90% SAH plantlet survival rate boosting cassava seed availability in Rwanda

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Rwanda’s cassava sector has faced significant challenges over the years, primarily due to the devastating effects of cassava viral diseases, mainly the Cassava Mosaïc Disease (CMD) and Cassava Brown Streak Disease (CBSD). These two diseases have severely threatened food security and the livelihoods of many cassava farmers nationwide. In 2014/2015, the Kinazi cassava plant, a franchise business established to address market overproduction, nearly shut down due to a shortage of adequate roots for processing. In a desperate bid to alleviate the crisis, the Government of Rwanda (GoR) imported millions of clean stem cuttings from Uganda, providing temporary relief but not a sustainable solution.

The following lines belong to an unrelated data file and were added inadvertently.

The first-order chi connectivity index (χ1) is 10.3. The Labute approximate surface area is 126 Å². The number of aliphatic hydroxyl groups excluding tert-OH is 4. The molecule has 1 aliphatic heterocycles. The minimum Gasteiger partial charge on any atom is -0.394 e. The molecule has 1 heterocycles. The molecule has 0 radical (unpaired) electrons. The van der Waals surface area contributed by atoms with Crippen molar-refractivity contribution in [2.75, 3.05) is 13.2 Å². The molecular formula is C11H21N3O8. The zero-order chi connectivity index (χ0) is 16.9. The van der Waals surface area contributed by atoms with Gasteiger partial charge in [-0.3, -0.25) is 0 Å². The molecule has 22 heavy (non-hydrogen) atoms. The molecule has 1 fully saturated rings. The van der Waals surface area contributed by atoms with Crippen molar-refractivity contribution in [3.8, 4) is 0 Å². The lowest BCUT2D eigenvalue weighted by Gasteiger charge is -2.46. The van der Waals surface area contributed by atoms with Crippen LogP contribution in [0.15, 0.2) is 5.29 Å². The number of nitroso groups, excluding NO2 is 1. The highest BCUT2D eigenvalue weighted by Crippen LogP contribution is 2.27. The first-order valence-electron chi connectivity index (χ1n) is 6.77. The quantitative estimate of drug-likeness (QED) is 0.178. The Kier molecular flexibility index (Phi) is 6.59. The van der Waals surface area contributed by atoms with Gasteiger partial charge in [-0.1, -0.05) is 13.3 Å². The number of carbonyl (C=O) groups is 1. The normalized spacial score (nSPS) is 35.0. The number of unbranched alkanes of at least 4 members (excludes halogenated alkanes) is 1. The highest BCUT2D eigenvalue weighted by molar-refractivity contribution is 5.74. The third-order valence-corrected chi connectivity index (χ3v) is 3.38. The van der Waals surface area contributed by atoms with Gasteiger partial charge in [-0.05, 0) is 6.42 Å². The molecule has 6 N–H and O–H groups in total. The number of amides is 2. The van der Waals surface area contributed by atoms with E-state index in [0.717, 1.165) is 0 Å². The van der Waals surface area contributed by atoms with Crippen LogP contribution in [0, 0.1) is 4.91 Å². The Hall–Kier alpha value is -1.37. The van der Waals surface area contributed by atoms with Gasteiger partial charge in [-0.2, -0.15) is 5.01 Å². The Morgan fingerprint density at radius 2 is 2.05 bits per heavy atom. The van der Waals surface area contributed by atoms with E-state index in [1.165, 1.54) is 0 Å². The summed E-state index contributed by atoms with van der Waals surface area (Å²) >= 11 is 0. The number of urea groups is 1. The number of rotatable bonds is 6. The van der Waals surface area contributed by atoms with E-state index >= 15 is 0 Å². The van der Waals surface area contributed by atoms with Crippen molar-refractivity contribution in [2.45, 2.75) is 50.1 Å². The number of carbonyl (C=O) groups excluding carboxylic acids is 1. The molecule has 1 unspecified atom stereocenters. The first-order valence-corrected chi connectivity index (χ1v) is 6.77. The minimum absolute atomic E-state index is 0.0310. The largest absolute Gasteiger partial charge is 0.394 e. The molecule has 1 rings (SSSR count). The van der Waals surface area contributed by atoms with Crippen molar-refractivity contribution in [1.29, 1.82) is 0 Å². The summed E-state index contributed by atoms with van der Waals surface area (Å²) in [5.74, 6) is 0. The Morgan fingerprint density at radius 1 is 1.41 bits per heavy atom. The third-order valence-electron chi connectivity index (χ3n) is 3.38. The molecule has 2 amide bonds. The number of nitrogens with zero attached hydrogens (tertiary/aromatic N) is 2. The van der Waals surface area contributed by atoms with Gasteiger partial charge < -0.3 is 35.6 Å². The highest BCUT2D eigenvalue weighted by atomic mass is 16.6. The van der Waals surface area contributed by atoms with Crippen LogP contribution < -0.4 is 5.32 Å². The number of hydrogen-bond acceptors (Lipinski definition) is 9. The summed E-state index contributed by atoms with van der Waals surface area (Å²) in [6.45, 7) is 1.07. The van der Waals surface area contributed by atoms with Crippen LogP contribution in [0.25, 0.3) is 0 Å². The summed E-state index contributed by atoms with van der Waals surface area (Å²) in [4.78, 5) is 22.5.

In response to this crisis, IITA, in collaboration with the Rwanda Agriculture and Animal Resources Development Board (RAB) and other partners, launched efforts in 2017 to counter the negative impact of cassava viral diseases. The efforts include the IFAD-funded CBSD Control Project, the Dutch government-funded Cassava Agribusiness Seed Systems (CASS) Project, and the recent Bill and Melinda Gates Foundation-funded ViRCA Deployment Project. All these initiatives focused on developing and deploying improved resistant varieties and establishing a sustainable clean seed delivery system. These measures have been crucial in halting disease spread and improving farm cassava productivity.

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